Item description for J. R. R. Tolkien's Sanctifying Myth: Understanding Middle-Earth by Bradley J. Birzer & Joseph Pearce...
Overview Author Birzer offers a full and accessible treatment of Middle-earth mythology in Tolkien's trilogy, "The Lord of the Rings," examining its religious symbolism and significance.
Publishers Description Author Bradley Birzer offers a full and accessible treatment of Tolkien's Middle-earth mythology in Tolkien's trilogy the "Lord of the Rings, examining its religious symbolism and significance.
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Bradley J. Birzer is Assistant Professor of History at Hillsdale College. A Senior Fellow with the Center for the American Idea in Houston, he has written extensively on Tolkien, James Fenimore Cooper, the American frontier and American Indians, and Christopher Dawson.
Bradley J. Birzer currently resides in the state of Michigan. Bradley J. Birzer was born in 1967.
Bradley J. Birzer has published or released items in the following series...
Reviews - What do customers think about J. R. R. Tolkien's Sanctifying Myth: Understanding Middle-Earth?
A Good Buttressing Read Dec 14, 2005
One of many novels ingested during Cross Training through a running injury, this book was a most fulfilling read. Having been a Tolkien fan for years, I always look for opportunities to find a deeper understanding to this genius' work. This book offered me a deeper reflection on Tolkien, taking some themes which I have already read of and seen myself and deepening the development of them.
The primary importance of this narrative is its support of the true myth-based nature of Tolkien's work. It seeks to interpret the author's writing in relation to his view of myth and its ability to show forth the nature of man the subcreator, heroism, evil, and how the world is today. As Tolkien did not believe that allegory is a proper form, this does not try to assign meanings to his work in an exclusivist, specific manner. Instead Birzer examines Tolkien's works for the mythic applicability of the themes in his works. It is a reflection upon the general, timeless nature of these themes and how they speak for and about mankind in particular.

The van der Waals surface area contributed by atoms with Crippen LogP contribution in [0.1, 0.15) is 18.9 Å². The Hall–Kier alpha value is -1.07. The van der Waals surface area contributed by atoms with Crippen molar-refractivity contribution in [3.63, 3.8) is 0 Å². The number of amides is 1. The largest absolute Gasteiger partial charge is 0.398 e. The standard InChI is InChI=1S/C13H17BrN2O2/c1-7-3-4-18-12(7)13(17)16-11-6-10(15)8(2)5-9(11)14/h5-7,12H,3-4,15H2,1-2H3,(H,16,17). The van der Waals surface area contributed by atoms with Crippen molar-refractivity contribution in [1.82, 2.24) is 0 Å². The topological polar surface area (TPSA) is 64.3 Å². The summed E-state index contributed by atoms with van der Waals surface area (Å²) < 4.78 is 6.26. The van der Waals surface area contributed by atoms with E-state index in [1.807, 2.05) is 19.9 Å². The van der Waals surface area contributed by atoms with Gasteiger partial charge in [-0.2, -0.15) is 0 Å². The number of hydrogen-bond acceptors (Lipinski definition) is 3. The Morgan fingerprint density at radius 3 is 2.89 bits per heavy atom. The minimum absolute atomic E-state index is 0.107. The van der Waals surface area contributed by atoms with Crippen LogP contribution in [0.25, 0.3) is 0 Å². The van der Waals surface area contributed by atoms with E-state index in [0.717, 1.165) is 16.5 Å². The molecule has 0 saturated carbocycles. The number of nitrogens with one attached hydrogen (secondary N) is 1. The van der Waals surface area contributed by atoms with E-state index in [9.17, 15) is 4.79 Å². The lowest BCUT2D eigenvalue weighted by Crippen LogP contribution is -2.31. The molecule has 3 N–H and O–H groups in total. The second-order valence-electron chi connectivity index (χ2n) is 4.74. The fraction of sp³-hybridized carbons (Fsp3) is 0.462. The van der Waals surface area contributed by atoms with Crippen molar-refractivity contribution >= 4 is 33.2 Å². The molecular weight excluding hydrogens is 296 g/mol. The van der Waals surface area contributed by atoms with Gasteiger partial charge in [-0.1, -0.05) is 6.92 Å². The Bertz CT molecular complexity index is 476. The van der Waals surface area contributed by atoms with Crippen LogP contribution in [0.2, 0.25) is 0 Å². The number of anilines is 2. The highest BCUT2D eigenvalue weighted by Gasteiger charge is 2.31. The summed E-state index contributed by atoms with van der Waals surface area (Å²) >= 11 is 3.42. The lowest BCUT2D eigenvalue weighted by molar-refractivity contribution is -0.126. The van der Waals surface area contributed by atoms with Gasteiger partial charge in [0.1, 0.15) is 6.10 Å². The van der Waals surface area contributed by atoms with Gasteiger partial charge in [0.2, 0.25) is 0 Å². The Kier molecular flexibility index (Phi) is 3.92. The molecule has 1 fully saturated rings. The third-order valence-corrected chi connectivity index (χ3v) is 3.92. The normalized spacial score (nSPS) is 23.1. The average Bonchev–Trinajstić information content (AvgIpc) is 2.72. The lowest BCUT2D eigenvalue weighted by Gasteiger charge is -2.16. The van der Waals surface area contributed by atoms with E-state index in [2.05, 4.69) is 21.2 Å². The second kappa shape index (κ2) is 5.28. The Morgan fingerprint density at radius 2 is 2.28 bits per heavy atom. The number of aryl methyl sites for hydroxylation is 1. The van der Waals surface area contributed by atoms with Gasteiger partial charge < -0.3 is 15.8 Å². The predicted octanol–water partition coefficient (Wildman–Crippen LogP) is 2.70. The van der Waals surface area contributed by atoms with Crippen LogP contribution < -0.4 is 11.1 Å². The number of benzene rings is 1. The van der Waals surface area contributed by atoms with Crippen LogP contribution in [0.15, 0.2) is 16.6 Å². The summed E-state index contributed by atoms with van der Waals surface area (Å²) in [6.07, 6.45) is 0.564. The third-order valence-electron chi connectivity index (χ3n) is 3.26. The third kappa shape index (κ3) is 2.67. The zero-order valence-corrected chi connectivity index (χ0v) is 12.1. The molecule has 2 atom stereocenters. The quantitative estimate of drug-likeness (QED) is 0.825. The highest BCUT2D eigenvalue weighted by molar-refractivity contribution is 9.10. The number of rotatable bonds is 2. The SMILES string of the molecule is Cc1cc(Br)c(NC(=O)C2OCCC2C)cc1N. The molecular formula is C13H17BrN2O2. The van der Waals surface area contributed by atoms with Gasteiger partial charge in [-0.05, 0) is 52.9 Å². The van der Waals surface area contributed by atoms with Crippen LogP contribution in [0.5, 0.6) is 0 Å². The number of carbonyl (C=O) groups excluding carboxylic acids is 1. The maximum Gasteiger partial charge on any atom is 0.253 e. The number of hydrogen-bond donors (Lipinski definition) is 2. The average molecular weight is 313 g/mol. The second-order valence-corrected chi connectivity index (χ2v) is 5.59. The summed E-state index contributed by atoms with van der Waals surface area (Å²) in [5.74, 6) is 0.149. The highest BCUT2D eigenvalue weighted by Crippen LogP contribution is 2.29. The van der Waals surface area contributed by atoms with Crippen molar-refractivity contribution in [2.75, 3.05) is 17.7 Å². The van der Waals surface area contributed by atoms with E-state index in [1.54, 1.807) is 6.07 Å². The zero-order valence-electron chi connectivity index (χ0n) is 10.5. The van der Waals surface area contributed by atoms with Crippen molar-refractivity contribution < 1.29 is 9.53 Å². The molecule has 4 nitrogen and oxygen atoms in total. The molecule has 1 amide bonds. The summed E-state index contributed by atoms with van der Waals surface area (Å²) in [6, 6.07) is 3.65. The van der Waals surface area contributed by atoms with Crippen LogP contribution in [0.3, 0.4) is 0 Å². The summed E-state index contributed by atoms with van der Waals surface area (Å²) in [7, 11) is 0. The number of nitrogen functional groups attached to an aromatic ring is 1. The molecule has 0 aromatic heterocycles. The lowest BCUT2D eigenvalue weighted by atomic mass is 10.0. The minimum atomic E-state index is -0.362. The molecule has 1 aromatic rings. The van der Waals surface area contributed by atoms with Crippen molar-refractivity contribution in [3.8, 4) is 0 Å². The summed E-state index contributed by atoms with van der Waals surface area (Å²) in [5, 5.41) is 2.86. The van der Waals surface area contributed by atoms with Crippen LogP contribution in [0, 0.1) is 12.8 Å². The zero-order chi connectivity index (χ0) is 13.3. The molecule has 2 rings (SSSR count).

This is an excellent read also for those who have perhaps tried to use Tolkien to justify extremism, be it environmentalist, pseudo-religious, or otherwise. It tempers such extremism with a moderate tone.
I sugguest this book for all who have read at least the Lord of the Rings and the Silmarillion. However, knowledge of the Lord of the Rings should be fine, even if that is only drawn from Peter Jackson's three films. Nonetheless, I hope that if you have only seen the movies that reading this book will drive you to read J.R.R. Tolkien's two greatest works (and the Hobbit too!).
Language as mythology Jul 10, 2005
This is a deep, and deeply satisfying book of philosophy. Reading it was an intellectual journey through unfamiliar territory for me. J.R.R. Tolkien was a man for whom myth was a reality. He lived in the modern era but his mind was fixed forever in the Middle Ages.
Birzer demonstrates convincingly something I could not have gleaned from Lord Of The Rings on my own, namely the Catholic origins Tolkien's tales of Middle Earth. Tolkien swims in the deep divine sea of Medieval Catholic mysticism that is all but incomprehensible to the modern mind.